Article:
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Nozick Revisited: The Formation of the Right-Based Dimension of his Political Theory
International Political Science Review 29 (3) 261-280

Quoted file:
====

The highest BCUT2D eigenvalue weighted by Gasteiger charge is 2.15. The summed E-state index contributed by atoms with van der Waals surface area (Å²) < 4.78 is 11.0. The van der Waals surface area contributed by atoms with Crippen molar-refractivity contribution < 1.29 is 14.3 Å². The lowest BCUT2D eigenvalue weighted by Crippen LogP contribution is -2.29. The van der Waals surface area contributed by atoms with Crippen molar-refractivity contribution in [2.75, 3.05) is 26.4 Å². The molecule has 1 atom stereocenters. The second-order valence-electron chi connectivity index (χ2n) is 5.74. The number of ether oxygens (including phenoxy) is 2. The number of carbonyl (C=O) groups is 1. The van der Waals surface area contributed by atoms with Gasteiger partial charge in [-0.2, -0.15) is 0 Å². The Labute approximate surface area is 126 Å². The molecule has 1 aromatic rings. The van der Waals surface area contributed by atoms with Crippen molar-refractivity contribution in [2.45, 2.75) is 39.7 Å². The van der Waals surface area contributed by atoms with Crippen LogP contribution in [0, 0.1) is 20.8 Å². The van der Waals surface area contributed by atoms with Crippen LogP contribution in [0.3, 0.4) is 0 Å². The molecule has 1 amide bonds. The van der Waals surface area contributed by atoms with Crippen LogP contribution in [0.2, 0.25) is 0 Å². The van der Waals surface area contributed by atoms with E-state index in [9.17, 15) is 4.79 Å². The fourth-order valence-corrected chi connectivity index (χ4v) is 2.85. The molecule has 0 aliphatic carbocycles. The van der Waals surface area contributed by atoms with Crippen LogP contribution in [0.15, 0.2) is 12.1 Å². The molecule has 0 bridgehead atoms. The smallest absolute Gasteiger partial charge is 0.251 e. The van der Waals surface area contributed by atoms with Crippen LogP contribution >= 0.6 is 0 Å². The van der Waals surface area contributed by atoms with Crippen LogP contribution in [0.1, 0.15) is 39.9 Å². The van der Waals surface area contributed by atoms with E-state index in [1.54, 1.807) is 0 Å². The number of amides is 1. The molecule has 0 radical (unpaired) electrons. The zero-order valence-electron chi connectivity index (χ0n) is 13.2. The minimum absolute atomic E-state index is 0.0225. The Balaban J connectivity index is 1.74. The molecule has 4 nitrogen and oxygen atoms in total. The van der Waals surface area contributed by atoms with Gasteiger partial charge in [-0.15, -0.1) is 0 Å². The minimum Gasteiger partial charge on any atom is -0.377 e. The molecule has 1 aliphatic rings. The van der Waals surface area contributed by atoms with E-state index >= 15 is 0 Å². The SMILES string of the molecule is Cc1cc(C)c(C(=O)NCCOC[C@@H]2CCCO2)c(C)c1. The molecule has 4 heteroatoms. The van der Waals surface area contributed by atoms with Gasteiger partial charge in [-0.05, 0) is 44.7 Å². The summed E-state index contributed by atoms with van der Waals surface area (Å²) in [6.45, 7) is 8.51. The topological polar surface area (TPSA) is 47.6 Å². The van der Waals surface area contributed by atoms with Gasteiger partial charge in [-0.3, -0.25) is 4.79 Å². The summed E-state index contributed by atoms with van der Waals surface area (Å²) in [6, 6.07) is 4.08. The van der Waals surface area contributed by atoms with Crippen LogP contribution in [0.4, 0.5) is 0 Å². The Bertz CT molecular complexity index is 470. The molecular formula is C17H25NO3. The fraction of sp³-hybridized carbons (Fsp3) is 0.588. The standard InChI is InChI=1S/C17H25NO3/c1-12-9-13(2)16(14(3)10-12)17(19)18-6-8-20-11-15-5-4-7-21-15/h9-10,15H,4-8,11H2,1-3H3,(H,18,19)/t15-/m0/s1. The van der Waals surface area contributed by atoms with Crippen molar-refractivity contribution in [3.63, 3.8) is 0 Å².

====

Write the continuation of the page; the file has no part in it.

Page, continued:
Nozick's Anarchy, State, and Utopia is still influential today among right-wing (neo-)libertarian thinkers. The latter are engaged in the current debate on distributive justice, insistently defending the minimal state and the case against social justice on the grounds of inviolable individual rights. The premises of their defense are explicitly derived from Anarchy, State, and Utopia. Therefore, if one is interested in challenging the right-wing libertarian arguments today, one should be interested in revisiting Nozick, refuting the key elements of his theory. That is what this article does: it re-examines the formation of the moral dimension of Nozick's political theory. It argues that this dimension consists of the idea of absolute individual rights and is formed upon the premises of full self-ownership and the moral inviolability of persons. Both premises are problematical because they are abstracted from any epistemological principle of self-realization.